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Every garment has a story. A cost, and an impact - on people and planet. A fact, easily forgotten when faced with enticing green marketing. From here on, we’re leaving no stone unturned - and no number in the dark. It’s time we - as companies and individuals - acknowledge our environmental debt: the true cost of making the clothing we otherwise take for granted. Every ounce of CO2, every drop of water, every spark of energy is now accounted for.
The fashion industry is based on constant renewal. Convincing us to buy more, when really what we need is less. In a bid to meet our growing consciousness, “sustainable” initiatives and products are flooding the shelves. While many initiatives are great, the approach is flawed. They aren’t addressing the root cause of climate change, pollution and workforce exploitation: Overconsumption. Instead, they’re geared at maintaining status quo, boasting garments or practices as green to lure us into consuming more.
The reality is that every garment has an impact. No matter how well made (or marketed) it is. Rather than continuing - or even increasing - consumption of “better” made goods, we need to face the fact that we can’t shop our way to sustainability. If that were the case, we could have offset our way back to pre-industrial revolution climate and pollution levels years ago.
Knowledge is key. We need to realize and understand the impact of our clothing, before we can meaningfully address and reduce it. So we decided to invest 2 years in partnership with RiSE (Research Institute Sweden), to use the knowledge of our traced supply chain to produce the true cost of creating our clothing: its CO2 emissions, water and energy consumption.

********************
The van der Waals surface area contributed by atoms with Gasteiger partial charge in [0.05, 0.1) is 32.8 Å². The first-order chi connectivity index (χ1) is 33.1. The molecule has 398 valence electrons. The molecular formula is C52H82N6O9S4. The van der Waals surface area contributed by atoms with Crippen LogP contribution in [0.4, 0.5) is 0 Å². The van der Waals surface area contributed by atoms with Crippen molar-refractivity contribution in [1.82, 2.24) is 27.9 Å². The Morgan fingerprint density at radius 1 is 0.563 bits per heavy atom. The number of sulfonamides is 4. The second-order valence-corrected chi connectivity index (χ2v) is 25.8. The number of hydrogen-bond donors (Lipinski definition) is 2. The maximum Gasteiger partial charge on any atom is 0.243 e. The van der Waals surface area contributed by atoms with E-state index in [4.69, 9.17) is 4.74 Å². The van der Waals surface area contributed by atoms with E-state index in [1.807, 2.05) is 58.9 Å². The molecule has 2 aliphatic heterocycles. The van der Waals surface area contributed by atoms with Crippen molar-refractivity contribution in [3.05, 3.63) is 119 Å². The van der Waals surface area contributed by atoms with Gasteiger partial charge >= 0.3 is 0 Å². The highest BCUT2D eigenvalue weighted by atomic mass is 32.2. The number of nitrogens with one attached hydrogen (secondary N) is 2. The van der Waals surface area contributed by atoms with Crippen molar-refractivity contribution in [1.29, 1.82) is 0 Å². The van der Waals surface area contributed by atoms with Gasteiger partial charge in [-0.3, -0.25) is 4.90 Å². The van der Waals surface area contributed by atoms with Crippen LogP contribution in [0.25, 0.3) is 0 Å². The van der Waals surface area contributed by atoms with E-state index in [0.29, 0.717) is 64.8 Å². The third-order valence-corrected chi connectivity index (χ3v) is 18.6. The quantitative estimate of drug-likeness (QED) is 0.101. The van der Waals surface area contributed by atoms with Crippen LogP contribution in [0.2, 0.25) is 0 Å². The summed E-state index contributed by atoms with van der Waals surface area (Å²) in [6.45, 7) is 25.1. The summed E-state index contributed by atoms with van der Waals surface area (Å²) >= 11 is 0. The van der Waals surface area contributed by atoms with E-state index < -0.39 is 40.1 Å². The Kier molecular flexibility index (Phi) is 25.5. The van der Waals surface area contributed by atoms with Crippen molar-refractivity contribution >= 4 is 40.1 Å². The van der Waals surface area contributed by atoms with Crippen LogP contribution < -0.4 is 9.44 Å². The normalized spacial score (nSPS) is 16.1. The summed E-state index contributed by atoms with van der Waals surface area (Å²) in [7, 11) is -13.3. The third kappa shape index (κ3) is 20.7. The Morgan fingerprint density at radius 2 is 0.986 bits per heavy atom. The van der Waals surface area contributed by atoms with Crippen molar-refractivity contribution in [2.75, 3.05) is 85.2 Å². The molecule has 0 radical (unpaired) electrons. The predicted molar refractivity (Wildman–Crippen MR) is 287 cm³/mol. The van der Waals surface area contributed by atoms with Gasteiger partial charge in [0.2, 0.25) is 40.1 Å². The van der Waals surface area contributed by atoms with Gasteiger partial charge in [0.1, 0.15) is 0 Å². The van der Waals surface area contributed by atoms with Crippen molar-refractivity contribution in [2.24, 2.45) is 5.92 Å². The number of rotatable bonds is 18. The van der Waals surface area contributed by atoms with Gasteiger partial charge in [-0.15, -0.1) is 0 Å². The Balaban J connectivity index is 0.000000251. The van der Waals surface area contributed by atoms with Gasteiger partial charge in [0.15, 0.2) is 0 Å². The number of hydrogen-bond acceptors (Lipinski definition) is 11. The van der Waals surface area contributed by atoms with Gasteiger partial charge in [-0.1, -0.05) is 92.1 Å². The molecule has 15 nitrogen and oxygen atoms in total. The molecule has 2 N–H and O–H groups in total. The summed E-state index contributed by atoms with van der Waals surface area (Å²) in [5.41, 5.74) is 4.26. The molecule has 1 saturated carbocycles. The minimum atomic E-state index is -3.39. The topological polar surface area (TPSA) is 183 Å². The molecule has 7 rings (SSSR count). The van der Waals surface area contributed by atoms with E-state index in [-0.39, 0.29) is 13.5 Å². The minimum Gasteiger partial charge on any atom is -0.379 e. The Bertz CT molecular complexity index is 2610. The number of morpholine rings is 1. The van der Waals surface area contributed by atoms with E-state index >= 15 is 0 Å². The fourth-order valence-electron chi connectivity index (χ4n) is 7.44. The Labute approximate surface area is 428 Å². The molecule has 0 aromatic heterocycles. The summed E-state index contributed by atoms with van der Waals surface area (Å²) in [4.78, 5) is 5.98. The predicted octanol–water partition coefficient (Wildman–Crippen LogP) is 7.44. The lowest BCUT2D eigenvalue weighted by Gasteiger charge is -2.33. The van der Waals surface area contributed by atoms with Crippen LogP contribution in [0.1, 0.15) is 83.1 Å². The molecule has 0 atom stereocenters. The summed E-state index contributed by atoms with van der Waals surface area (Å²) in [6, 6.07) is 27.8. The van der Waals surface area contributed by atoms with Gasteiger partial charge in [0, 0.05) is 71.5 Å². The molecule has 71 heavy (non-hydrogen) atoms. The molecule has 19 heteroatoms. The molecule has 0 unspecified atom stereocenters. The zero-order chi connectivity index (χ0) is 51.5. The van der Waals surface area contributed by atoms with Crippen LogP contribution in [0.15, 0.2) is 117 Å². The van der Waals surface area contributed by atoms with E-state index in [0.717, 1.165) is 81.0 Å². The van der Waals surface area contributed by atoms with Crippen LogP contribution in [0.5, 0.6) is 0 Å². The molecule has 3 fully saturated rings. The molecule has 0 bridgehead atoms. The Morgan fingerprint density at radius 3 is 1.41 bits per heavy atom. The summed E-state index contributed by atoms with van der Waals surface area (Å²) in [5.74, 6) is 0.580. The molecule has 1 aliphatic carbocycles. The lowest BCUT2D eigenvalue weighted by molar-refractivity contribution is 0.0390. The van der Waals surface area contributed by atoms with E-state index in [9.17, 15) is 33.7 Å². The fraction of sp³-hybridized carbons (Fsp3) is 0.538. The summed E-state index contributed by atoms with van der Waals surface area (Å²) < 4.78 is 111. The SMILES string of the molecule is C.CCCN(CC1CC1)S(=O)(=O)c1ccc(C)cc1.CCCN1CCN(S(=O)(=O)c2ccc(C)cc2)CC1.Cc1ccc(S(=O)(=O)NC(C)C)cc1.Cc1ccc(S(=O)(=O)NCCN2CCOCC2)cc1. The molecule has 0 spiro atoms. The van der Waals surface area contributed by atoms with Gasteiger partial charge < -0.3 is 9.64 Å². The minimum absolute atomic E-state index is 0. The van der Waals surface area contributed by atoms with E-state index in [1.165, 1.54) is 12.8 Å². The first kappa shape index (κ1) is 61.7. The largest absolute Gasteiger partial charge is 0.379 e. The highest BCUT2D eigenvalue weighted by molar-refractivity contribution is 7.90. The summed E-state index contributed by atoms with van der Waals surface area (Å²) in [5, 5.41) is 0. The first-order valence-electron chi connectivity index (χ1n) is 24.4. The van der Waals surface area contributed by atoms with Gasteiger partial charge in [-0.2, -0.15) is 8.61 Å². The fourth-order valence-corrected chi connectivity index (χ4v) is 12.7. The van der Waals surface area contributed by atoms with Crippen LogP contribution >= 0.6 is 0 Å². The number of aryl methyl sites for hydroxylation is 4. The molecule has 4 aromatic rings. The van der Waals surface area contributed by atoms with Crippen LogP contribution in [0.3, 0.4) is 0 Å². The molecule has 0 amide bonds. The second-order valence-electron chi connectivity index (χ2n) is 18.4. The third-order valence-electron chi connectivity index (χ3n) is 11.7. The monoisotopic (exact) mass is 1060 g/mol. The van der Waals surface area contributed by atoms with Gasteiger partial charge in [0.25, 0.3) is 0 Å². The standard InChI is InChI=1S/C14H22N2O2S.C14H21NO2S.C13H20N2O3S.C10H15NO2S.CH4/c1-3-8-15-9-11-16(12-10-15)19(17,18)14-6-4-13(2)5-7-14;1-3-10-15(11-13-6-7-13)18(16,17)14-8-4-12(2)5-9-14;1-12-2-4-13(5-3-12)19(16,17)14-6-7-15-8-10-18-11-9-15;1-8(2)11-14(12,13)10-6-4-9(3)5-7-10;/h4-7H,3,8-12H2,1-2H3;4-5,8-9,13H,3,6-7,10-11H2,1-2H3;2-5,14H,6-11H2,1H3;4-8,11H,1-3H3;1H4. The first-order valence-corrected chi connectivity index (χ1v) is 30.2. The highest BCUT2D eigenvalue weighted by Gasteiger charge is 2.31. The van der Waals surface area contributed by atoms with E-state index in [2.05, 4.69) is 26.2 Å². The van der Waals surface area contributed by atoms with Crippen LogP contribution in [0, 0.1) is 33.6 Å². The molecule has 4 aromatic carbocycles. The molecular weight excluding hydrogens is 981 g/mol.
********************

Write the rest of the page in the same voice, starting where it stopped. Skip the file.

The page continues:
Skip “sustainability”. Try “responsibility” for a change. Faced with these facts, we’re sharing them back to you. Because you deserve to know the true cost of the clothing you wear on your skin. Just like we wouldn’t put something in our mouth unknowing where it came from, we shouldn’t with our clothing. It’s not responsible. The Impact Receipt represents not just a transaction, but an agreement when investing in ASKET goods.
Know your impact. Buy less. Keep it longer.
Among our first four garments to feature Full Transparency - including The Impact Receipt - is The T-Shirt. Not only of symbolic value, it’s also our most sold garment, and therefore represents a large share of our impact. While its CO2 impact is lower than the industry average (2-2,5kg), the proof of the pudding isn’t in its impact. But how long it lasts: A minimum of 183 wears according to a study with 1140 ASKET customers. That’s 6x the milage of an average Swedish T-Shirt (Mistra Future Fashion, RiSE). So for every six average tees you buy, you’ll only need one ASKET Tee.
The total amount of C02 equivalent emissions throughout the production of the t-shirt, from farm to final garment, to your door.
Water consumption of the t-shirt production, measured relatively to the water scarcity in each production location.